Sitting in the ER, righteous indignation came over me, and I thought that if Governor Romney wants to repeal something that helps Americans and replace it with more of the same or a plan he will not even give a vague detail about, then the filthy room where I sat should be a mandatory stop on his campaign trail. He should see how much our paycheck is eaten up by premiums, how the premiums are equivalent to rent in some parts of the country. He should experience how often we are treated rudely after paying this small fortune in an industry that is supposed to be known for its compassion.
Governor Romney should have watched my husband suffer in an ER room for close to three hours before anyone even checked on him. He should have been there when my husband complained about the wait, only to have the doctor say, “You should be happy. If you had gone to Cedars, you would’ve waited six to eight hours.” The governor should have been there when my husband told the social worker that he didn’t bring any money after a $150 co-pay was demanded. Governor Romney could have whipped out his Centurion card when the same man so rudely suggested to, “just put the $150 on a credit card.” Romney should have tried to ask a question when the surgeon with the God-complex explained in mere seconds the gallbladder removal he would perform on my husband.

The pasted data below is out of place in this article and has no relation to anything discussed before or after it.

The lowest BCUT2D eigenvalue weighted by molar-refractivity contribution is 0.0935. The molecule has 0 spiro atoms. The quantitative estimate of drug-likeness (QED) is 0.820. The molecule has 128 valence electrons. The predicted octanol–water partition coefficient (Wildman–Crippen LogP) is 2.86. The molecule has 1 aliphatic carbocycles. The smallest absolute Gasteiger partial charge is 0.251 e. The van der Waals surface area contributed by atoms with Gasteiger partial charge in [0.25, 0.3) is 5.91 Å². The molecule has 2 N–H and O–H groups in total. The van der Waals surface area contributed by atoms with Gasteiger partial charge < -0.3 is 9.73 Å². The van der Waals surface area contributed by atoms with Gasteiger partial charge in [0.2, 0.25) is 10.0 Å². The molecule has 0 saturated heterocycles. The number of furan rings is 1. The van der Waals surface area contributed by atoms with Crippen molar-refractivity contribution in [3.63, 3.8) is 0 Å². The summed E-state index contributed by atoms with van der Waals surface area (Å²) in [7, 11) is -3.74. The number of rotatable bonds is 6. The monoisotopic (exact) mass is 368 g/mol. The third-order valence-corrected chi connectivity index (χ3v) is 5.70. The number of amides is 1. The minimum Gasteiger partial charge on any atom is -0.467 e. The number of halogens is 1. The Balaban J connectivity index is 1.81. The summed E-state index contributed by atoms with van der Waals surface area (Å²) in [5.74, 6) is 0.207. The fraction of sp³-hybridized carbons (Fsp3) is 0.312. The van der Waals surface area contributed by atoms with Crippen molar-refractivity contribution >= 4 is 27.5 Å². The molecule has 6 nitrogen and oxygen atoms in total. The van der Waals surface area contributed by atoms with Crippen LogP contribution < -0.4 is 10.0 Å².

Romney should visit the woman who was diagnosed with late stage breast cancer, a woman that is refused stem cell treatment–the only thing that will save her life–because it is too costly for her insurance.

Romney should stop by and see the woman with MS who lies in bed day after day crying out from the agonizing pain that could be controlled if only she could afford her prescriptions.

Lastly, Romney should drop in on the sobbing twelve year old girl that broke her leg after being pushed down the basement stairs by her father. The girl that’s crying, not because her leg hurts, but because her blood tests confirm she’s pregnant, and daddy is responsible for that too. Then again, it probably wouldn’t be worth his time, surely she’s part of the forty-seven percent that don’t matter.

If Governor Romney wants to be commander in chief, he needs to understand that our healthcare system has immense room for improvement. I’m not saying that ObamaCare is the answer to all the problems in the medical industry, but don’t we at least want a president that tries? Shouldn’t our leader of the free world have to witness all the ugliness it contains? Don’t we want a president that doesn’t just wave away unpleasant problems, but acknowledges them? Don’t we deserve a president that will level with us and not one that tells us lies from his penthouse in the sky? Don’t we want a president that knows people get treated badly, that knows people die in alleys and in their apartments, and sometimes even in the emergency room, but still wants to help?

Disclaimer: This post was written by a Feministing Community user and does not necessarily reflect the views of any Feministing columnist, editor, or executive director.